Showing posts from July, 2019

What About the Trolley's on Mister Rogers' Wall?

Growing up with children's programming on PBS as my primary source of TV, I was obviously a big fan of Mister Rogers' Neighborhood , especially of the trolley and whenever the show would visit a factory or answer how something like crayons , for example, were made. After re-watching the show recently, I couldn't help but notice he had prints of trolleys hanging in the house set piece, and had to figure out if they were custom made for the show, or what exactly they were. "Hundreds of times, Mister Rogers has opened his closet and changed in to or out of his sweater for a daily visit with his television neighbors. Over the course of these visits, framed images of four trolleys are seen next to the closet door." ( Neighborhood Archive ) Mister Rogers putting on his trademark knitted sweater, with the trolley prints behind him to his left. "In the early 1950's, a series of trolley prints were produced by the New York company Autoprints. The set of prints inc

Union Pacific's Big Boy, the World's Largest Steam Engine, Visits West Chicago

Union Pacific 4014, better known as Big Boy , is one of 25 4-8-8-4 locomotives manufactured for UP between 1941-44. Of these 25, only eight are still around, and of those eight, only one, 4014, is in operating condition. UP 4014 at West Chicago after stopping for what will be a three night stay. Big Boy got its name from an unknown worker who wrote the phrase on the front of 4000, and is currently the largest operating steam engine in the world. Big Boy heading westbound on the south track at West Chicago station, greeted by thousands of onlookers, drones and even a helicopter. Letting off steam after parking. It is difficult to get the entire thing in one photo! Now once again in operation, Union Pacific is showing it off across the western United States. It was at Promontory for the 150th Anniversary of the Transcontinental Railroad , and moved as far east as Milwaukee. I guess I was a little too  close. You can really feel the heat emanating from this bea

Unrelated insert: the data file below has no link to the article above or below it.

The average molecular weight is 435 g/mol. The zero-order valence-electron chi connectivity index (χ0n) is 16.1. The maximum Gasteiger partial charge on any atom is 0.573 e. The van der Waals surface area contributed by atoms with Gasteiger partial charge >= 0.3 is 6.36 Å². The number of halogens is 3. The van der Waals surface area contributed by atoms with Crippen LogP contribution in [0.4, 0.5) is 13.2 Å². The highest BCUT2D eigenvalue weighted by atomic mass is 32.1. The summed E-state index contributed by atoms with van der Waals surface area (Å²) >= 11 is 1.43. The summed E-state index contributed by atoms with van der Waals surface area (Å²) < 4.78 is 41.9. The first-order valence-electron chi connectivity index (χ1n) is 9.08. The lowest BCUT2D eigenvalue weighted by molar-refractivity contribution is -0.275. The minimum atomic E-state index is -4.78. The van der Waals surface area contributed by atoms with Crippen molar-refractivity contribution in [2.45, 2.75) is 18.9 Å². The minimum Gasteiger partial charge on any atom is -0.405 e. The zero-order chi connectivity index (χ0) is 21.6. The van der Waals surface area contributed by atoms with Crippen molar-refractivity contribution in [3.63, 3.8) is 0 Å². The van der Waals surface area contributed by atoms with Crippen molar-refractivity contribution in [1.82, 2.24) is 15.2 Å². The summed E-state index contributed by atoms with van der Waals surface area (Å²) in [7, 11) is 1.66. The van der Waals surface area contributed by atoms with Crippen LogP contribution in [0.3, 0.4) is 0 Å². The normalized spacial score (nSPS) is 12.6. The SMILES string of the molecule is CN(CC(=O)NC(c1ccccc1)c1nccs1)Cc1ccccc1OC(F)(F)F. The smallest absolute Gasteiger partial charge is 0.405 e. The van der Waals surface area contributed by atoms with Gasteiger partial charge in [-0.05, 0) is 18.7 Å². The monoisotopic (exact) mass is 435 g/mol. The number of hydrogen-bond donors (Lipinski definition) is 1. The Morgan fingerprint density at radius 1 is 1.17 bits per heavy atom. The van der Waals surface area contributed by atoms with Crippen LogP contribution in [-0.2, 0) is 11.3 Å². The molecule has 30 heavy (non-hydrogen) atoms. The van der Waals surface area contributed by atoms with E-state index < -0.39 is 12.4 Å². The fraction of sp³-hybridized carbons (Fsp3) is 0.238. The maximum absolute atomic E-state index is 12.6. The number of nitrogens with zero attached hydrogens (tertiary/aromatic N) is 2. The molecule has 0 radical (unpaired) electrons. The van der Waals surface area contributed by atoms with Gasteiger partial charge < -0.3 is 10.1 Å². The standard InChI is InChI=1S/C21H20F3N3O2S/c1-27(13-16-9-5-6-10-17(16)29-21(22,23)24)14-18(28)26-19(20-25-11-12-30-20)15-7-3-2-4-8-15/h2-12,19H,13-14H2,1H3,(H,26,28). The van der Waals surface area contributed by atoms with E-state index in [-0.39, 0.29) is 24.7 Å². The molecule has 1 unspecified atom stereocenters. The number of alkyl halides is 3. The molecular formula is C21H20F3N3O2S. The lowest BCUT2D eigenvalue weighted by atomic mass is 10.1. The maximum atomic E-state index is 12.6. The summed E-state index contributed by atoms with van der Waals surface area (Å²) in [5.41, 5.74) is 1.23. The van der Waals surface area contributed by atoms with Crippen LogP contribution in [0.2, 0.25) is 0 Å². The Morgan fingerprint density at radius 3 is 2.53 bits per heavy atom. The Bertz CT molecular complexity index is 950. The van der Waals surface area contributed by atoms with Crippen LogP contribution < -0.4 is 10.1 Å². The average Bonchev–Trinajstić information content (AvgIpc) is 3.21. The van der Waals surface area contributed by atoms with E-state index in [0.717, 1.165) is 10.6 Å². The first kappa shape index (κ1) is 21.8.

A Visit to the Monticello Railway Museum

This weekend, we made the trip down to Monticello, IL, to visit their eponymous railway museum . The museum is located on right of way once occupied by Illinois Central Railroad, and the Interurban freight line Illinois Terminal Railroad. Right from the exit on I-72, there's neat things to look at here! This engine doubles as a sign to turn for the museum. Don't know much about its history though. Given that it was an extremely hot Saturday, I was more excited for the air conditioned car than for the fact that our power that day would be Southern Railway 401. SRY 401 parked at the Museum entrance, waiting for the 11:00 AM departure. Her waiting at Monticello Station on the south end of heritage operations. But before we look too much at the experience, let's talk about the museum itself. The Monticello Railway Museum was founded in 1966 as the "Society for the Perpetuation of Unretired Railfans" - or SPUR, per the Museum's history page . By 19